Is it possible to connect 5 networks together using one router as a central component even if the networks aren't close to each other? An example would be 2 networks in Houston and 1 in Dallas Texas, 1 in Memphis Tennessee, and 1 in Kansas City Missouri.

Do the pros outweigh the cons?

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    Possible? Maybe, depending on the carrier services offered in each area. Practical? No, trying to run layer-2 across wide areas is fraught with problems. – Ron Maupin Apr 25 '19 at 18:23

It is possible, although it is generally not considered a good practice.

WAN providers used to use different protocols for WAN circuits (frame-relay, HDLC, PoS, etc.), so a router was needed to connect the differing network types.

Now, more commonly the WAN providers can provide Ethernet circuits between sites. So in theory, you could connect two switches together across long distances. But there are problems:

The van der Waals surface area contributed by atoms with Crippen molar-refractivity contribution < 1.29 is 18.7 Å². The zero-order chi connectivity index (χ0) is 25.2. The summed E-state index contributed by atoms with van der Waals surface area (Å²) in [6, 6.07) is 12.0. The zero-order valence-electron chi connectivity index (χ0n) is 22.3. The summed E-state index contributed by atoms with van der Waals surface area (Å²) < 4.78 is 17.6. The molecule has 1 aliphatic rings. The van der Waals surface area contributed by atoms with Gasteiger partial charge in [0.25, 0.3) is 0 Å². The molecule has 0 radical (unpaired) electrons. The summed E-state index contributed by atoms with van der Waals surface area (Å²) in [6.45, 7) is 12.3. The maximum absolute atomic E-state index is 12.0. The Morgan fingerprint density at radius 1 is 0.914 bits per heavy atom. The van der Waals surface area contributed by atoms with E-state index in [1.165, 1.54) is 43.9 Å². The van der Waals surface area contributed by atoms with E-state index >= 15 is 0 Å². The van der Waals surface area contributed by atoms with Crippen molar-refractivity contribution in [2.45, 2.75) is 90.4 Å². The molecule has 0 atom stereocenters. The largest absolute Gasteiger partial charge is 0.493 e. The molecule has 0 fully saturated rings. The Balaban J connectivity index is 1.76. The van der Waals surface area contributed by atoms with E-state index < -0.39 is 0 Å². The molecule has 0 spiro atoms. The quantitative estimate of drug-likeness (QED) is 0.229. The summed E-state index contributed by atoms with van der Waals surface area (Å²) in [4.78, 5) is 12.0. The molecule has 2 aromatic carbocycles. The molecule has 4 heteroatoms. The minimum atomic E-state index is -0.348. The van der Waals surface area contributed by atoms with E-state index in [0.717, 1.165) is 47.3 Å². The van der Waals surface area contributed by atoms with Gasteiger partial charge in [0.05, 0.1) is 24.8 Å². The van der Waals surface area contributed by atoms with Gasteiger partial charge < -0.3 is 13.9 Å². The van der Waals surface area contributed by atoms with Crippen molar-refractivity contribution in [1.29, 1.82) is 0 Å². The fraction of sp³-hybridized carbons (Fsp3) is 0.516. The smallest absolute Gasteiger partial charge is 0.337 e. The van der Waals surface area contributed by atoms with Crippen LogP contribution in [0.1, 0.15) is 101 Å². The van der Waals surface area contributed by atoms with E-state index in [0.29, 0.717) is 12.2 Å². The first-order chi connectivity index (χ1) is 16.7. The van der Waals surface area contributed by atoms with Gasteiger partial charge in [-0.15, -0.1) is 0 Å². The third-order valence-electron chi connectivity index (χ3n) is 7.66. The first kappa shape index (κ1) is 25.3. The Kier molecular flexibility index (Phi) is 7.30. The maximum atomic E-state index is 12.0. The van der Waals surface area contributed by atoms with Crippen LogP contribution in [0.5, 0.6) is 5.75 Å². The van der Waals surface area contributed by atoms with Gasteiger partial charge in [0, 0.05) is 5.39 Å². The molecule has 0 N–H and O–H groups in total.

When locations are connected at layer 2, they form a single broadcast domain. This is also called a failure domain because many issues, such as broadcast storms, loops, etc. will bring down every device in the failure domain. If sites are part of the same domain, then a problem at one site can bring down the entire network. It may not be obvious at which site the problem lies, requiring you to travel to each one to resolve the issue. By breaking up the network into smaller layer 2 domains (separated by routers), you limit the scope of failures and vastly improve troubleshooting ability.

Second, WAN bandwidth is typically orders of magnitude slower than LAN bandwidth. Every broadcast frame must travel over the WAN. This can eat up a significant percentage of the WAN bandwidth, while not being noticeable on the LAN

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  • Thank you Ron for your response. It helps alot. – Ira Salem Apr 25 '19 at 19:06

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